Aishwariya & Ramprasad
Marriage ceremonies and rituals, though based on the common religious percepts are different for different castes in India. It is also different for the same cast living in different parts of the country not only based on the Veda or Sutra they belong but also due to customs that the community has adopted.
I will list out and describe the various rituals and functions of the marriage of Iyers soon in my coming post and it does not mean that these are same for all Iyers. According the Veda and the Sutra that they follow as well as the custom adopted by the families these can be different.
The marriage rituals, except for a few have not been stable over years. It has kept on changing according to the needs and conveniences of the Iyers society. Even about 100 years back, most of the marriages were celebrated for four days. Little earlier to that Vara Dakshina or dowry was not in practice but Kanya Shulka or brides money was given to the father of the bride. What are being described are the functions and rituals, as it should be based on the Vedas and different family customs, which are in vogue.
I have made some effort to give the significance of these functions as well as the meanings of the important mantras recited at different times. Marriage for a Hindu is not a contract but a sacrament or in other words. A function dictated by religion aimed at elevating two individuals in to a unified whole called the family. But going through the following, it could be seen that all the prayers are chanted by the groom. All prayers are aimed at purifying the bride and no where a need for purification of the groom is mentioned. (Reference of this article has pointed out that, performance of Vritha cleans the bridegroom).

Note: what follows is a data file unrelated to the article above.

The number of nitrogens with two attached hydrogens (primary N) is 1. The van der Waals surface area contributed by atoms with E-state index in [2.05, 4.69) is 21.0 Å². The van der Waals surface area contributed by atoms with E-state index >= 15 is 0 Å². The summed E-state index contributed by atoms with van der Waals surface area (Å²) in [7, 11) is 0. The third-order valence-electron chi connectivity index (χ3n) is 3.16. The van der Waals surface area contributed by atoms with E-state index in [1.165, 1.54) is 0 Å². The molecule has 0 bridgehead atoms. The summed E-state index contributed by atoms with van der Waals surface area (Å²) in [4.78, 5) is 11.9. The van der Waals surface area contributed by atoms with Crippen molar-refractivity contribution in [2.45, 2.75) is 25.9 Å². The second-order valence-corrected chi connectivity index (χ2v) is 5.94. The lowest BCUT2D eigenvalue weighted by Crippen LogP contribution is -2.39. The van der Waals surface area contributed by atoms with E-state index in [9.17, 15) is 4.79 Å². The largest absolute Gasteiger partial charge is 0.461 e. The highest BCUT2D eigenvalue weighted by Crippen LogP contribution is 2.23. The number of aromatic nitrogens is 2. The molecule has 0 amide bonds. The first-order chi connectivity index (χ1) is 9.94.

It could also be seen that majority of the rituals are dictated by custom rather than by religion. Marriage is one of the 40 samskaras (16 according to some), which every individual has to undergo from the time of conception in the womb of the mother till the individual’s death.
Samskara in Sanskrit means refining Marriage is one of the important samskaras in an individual’s life. Every individual iyer knows that the iyer marriage is a very complicated function. They would however be surprised to know that the part dictated by Vedas in the marriage ceremony is extremely less. Most of the manthras are very significant but some of them are extremely out dated. Some out dated ceremonies are slowly being changed or left out by our forefathers. We have to be really proud of that group of people who were tied in orthodoxy of those times but willing to change once they realized that it is not relevant.
Apart from the Vedic rituals there are also puranic rituals, which must have crept in with passage of time. This was possibly the reason why the Indian Constitution tells that the stipulated marriage rites of a Hindu community are those rites, which have been prevalent for the past 25 years.